We’re asked sometimes who manufactures our products for us, but nothing is farmed out to a third party. Except for a few products we purchase (such as the Turmeric Life bars and Dog Bites), everything we sell is manufactured here. Our jars and pouches of spices, the jars of oil in the golden paste kits, and the kits themselves, are put together right here in our own manufacturing facility. But if anyone has visions of a huge space filled with machinery, it’s not like that! Not that we wouldn’t like to have a bit more automation one of these days, lol. But right now, every single process is accomplished by hand. Every pouch of spices that goes out of here is filled, one at a time, by one of us. Every jar of oil, every batch of the mixed products like the new Masala Chai mix, every tube of the turmeric salve (available soon, watch for announcements!), is assembled, mixed or otherwise processed by the (gloved) hands of someone right here.
One reason we haven’t pursued automated filling lines more seriously is that, while machinery may be more economical, it also has its problems. Sanitizing is one of them. When we finish a processing run, the room is carefully cleaned. Except for one piece of equipment, every surface in the processing rooms is easily available to be washed with the prescribed sanitizers. That one piece of equipment, our band sealer, needs only minor disassembly to reach all the areas where food or other particles might accumulate. All the small items such as scoops, spoons, bowls and other containers are washed according to requirements, the workbenches are sanitized and the floor is swept and mopped.
In larger operations where automated filling lines are in use, it can take nearly as long for the cleaning procedures as it did to fill and seal the containers. There are many more places where dirt and food may collect and possibly go unnoticed, and often there are floor drains, notorious for breeding germs. Our floors do not have (or need) drains, because we don’t have to spray things down with water. So while we do hope to grow to where more machine-assisted operations are needed, we’re not in a hurry to do that.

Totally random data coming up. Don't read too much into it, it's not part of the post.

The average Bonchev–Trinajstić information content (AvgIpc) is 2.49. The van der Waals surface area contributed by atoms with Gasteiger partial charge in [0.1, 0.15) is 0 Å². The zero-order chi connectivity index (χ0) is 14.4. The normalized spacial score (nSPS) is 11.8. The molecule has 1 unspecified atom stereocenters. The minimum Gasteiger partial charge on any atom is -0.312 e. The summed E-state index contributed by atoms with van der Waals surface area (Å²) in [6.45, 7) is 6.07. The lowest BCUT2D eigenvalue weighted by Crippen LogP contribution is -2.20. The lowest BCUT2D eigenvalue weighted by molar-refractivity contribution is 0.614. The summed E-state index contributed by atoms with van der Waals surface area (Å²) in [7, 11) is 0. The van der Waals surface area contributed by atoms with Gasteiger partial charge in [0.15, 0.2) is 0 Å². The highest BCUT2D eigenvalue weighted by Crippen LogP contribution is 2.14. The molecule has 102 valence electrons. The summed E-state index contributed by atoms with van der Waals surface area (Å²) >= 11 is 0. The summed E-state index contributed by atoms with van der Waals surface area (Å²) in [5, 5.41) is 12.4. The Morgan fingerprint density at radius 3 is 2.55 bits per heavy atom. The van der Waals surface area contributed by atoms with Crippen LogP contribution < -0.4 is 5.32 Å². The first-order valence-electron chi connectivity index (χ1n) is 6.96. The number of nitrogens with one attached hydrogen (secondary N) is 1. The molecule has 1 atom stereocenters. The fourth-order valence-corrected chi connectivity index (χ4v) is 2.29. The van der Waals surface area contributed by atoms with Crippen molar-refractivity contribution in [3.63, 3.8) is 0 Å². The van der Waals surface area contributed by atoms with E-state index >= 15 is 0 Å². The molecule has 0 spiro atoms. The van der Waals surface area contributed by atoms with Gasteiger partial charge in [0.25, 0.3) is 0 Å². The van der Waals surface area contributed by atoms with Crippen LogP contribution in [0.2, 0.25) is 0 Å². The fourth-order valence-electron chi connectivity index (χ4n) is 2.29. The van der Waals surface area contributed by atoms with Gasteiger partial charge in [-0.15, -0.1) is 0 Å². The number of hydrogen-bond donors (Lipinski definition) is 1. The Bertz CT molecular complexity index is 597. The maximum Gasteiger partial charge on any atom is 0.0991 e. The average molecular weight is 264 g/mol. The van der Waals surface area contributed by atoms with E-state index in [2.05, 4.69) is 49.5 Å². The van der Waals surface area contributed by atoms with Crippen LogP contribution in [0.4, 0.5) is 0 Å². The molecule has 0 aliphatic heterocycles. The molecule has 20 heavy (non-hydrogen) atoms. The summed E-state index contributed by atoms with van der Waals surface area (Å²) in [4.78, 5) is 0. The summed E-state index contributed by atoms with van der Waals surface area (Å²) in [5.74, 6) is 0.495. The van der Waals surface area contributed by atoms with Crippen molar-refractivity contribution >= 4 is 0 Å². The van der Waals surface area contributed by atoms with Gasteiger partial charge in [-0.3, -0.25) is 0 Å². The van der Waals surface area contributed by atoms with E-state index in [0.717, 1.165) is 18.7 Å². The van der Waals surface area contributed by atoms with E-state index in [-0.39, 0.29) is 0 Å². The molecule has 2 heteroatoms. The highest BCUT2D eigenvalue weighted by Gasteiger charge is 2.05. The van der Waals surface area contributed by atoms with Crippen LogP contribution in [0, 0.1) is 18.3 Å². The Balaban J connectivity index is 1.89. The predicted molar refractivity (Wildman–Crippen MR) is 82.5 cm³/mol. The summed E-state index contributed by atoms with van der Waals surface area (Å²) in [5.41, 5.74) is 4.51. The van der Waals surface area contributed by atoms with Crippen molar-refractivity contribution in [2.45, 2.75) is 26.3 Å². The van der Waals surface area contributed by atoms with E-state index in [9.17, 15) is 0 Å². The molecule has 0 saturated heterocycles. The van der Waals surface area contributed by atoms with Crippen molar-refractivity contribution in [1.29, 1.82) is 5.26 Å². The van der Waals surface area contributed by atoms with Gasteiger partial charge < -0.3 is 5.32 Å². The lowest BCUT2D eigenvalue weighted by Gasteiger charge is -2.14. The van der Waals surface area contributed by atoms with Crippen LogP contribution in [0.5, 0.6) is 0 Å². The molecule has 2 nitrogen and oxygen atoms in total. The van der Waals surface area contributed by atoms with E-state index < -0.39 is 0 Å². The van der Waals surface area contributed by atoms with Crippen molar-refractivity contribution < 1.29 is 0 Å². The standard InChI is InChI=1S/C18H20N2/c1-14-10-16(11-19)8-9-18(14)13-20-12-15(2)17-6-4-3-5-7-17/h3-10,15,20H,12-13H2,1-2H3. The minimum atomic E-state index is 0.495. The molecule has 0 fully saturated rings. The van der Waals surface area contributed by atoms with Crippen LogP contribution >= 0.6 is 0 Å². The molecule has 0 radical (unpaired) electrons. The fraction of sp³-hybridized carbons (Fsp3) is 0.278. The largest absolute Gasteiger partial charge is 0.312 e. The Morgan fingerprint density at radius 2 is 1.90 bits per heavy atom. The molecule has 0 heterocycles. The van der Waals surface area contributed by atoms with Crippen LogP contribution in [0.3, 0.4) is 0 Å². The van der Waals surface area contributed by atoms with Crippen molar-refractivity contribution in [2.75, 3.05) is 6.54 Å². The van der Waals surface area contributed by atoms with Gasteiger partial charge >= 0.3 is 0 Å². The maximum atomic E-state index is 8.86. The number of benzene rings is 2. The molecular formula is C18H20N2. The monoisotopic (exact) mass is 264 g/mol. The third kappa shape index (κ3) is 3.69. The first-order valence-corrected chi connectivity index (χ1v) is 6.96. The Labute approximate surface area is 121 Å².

We thought you might like to see something of our manufacturing process, so I spent some time last week making a couple of videos and snapping some pictures. Here is Gary, one of the owners, filling one pound pouches of turmeric powder. He isn’t wearing a hair bonnet, because he has no hair! But he does have a bushy mustache, so he is wearing a beard/mustache cover over his mouth and nose. He’s spooning turmeric from a large bowl (which holds about one quarter of a bulk bag of turmeric) into a smaller food-grade silicone bowl on a very accurate scale. He’ll weigh slightly over a pound into the silicone bowl.
And then, just like magic, the bowl folds up to form a funnel, that lets him pour the turmeric into the pouch. This is far less messy and subject to spills than trying to spoon directly into a pouch sitting on the scale. For small quantities, such as the 1-ounce jars and the 2-ounce packets, we use laboratory weigh boats to weigh the product. They’re made to fold up, and for years, we looked for something larger that would fold the same way. Last year we found these silicone bowls, and transferring spices has been much easier since then!
Gary closes each bag by folding it down to remove as much air as possible, and then seals the ziplock closure across the top. Then it’s on to the next one. It takes about two minutes for each one-pound bag, and we typically do 50-100 bags of any given spice at a time. Turmeric in particular goes out the door very fast, so we spend a lot of time filling one pound and 8-ounce pouches of turmeric!
When all the bags for this run are filled, they go through the band sealer, which carries them on a moving belt between heated rollers. This seals the top of the pouch above the ziplock. The band sealer usually sits at the edge of the table, with a cart next to it holding a large bin. The pouches fall off the moving belt into the bin, and then we roll the cart out to the warehouse. Because of the limited space for photography at that end of the room, we moved the cart out of the way this time, and let the pouches come off the sealer onto the tabletop.
We hope you’ve enjoyed this little peek at our operations! We’ll post more from time to time. Please feel free to leave a comment if you have any questions.